In line with this, how do you evaluate the set of reforms the federal government is seeking to implement?
The central objective of all of the reforms and measures of this government is to make workers and the poor pay for the crisis of the capitalist system.
They have already passed legislation to freeze social spending for two decades (health, education, housing, public transport, etc), penalising the poorest.
Now they want to pass the pension reform, and labour reform to increase and generalise unrestricted casualisation.
And, because they know that workers will react, they are strengthening the repressive character of the state and further limiting the right to strike and protest.
What is your analysis of the national day of protest against the reform? Specifically, how do you evaluate the protest in Sao Paulo?
I believe the national day surpassed even the most optimistic expectations. There were strikes by various sectors in all of Brazil, including various public transport strikes. We, subway workers, went on strike in Sao Paulo, Belo Horizonte and Recife, and opened ticket barriers in Mercado station in Porto Alegre. There were also big actions in various capital cities and road blockades on important highways.
The protest in Sao Paulo was very impressive, demonstrating that, contrary to Temer’s speech on March 15, society does understand the pension reform, which is why it opposes it and is mobilising to defeat it. The large support of the population towards subway workers is also a sign of this comprehension; that it is necessary to struggle in defence of this right.
What lies ahead? What are your expectations for 2017 and the continuity of the Temer government?
Despite being strong, the protests on March 15, as well as the women’s mobilisations on March 8, were the start of a series of days of struggle against the Temer government’s reforms.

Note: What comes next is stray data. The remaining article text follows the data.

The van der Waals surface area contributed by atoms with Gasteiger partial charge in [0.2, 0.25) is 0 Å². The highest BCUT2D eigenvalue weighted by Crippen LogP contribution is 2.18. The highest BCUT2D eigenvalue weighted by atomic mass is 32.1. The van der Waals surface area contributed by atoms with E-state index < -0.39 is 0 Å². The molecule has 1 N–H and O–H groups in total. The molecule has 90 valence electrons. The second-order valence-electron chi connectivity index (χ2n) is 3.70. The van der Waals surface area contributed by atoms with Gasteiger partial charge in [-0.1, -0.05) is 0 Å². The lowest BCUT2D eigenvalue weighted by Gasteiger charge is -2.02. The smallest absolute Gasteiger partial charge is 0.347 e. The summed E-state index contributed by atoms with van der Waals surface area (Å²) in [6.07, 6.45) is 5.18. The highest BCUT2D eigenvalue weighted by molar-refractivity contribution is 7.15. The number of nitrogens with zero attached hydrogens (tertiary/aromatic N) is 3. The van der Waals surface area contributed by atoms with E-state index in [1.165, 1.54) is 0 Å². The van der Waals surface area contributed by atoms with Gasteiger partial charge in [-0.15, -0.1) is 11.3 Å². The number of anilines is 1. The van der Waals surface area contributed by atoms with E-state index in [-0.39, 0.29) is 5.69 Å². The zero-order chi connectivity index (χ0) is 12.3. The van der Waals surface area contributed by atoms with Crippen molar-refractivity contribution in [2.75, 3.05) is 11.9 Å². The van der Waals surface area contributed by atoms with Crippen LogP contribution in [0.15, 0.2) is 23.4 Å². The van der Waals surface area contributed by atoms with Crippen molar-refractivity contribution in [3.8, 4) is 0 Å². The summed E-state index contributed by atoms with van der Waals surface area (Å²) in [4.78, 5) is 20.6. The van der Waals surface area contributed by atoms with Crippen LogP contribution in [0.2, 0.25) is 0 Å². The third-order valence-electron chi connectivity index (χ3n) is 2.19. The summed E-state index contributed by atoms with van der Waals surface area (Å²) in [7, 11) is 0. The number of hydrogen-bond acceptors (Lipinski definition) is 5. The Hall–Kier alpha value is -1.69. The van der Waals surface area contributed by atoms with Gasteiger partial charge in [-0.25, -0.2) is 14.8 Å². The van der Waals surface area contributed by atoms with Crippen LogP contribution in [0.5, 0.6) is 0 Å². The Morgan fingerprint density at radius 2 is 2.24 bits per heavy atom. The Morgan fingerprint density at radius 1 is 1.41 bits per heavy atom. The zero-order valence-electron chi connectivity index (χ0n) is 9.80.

Despite being anti-people, the reforms have the support of all fractions of international and national capital, of this conservative and corrupt parliament, of the courts and of the media.
We need to continue taking to the streets and preparing for a general strike at the grassroots level in every union. We should not channel our struggles towards the 2018 elections, as the PT want.
We also cannot accept a path that will lead towards divisions within our class, one of putting forward specific proposals to modify the government’s project. We have to defeat the pension and labour reforms.
The future of generations in Brazil will be defined in 2017. Either we greatly broaden out the unity of our class with even stronger actions, or we will lose those minimal rights we have won in the last decades.
The result of this battle will determine the continuity or not of this illegitimate government, as the approval of its reforms is a condition for its existence.
In this sense, it is fundamental that we achieve a broad unity of action with all those who are in favour of direct mobilisation to defeat the pension and labour reforms.